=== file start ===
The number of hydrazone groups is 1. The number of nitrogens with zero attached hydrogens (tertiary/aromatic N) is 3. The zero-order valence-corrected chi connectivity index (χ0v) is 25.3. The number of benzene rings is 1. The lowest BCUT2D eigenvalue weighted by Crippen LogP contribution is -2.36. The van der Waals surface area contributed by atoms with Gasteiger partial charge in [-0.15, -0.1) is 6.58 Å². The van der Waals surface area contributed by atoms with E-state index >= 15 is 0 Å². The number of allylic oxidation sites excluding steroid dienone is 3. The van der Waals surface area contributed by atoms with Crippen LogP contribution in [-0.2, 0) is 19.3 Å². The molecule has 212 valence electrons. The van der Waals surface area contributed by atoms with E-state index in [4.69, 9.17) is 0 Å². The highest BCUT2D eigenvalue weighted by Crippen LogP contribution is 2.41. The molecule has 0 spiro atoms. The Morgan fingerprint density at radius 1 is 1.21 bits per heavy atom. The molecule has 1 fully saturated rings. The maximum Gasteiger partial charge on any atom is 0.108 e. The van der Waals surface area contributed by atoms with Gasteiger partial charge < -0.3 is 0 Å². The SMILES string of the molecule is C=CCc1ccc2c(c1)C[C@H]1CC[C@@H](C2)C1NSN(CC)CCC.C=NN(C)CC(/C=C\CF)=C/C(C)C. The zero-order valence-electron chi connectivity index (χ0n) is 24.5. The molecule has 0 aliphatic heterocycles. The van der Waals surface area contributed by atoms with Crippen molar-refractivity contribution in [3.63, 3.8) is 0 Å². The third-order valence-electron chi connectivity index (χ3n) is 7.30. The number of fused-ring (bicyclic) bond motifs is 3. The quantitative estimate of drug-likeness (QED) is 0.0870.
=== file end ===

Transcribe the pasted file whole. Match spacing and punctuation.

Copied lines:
The number of hydrazone groups is 1. The number of nitrogens with zero attached hydrogens (tertiary/aromatic N) is 3. The zero-order valence-corrected chi connectivity index (χ0v) is 25.3. The number of benzene rings is 1. The lowest BCUT2D eigenvalue weighted by Crippen LogP contribution is -2.36. The van der Waals surface area contributed by atoms with Gasteiger partial charge in [-0.15, -0.1) is 6.58 Å². The van der Waals surface area contributed by atoms with E-state index >= 15 is 0 Å². The number of allylic oxidation sites excluding steroid dienone is 3. The van der Waals surface area contributed by atoms with Crippen LogP contribution in [-0.2, 0) is 19.3 Å². The molecule has 212 valence electrons. The van der Waals surface area contributed by atoms with E-state index in [4.69, 9.17) is 0 Å². The highest BCUT2D eigenvalue weighted by Crippen LogP contribution is 2.41. The molecule has 0 spiro atoms. The Morgan fingerprint density at radius 1 is 1.21 bits per heavy atom. The molecule has 1 fully saturated rings. The maximum Gasteiger partial charge on any atom is 0.108 e. The van der Waals surface area contributed by atoms with Gasteiger partial charge < -0.3 is 0 Å². The SMILES string of the molecule is C=CCc1ccc2c(c1)C[C@H]1CC[C@@H](C2)C1NSN(CC)CCC.C=NN(C)CC(/C=C\CF)=C/C(C)C. The zero-order valence-electron chi connectivity index (χ0n) is 24.5. The molecule has 0 aliphatic heterocycles. The van der Waals surface area contributed by atoms with Crippen molar-refractivity contribution in [3.63, 3.8) is 0 Å². The third-order valence-electron chi connectivity index (χ3n) is 7.30. The number of fused-ring (bicyclic) bond motifs is 3. The quantitative estimate of drug-likeness (QED) is 0.0870.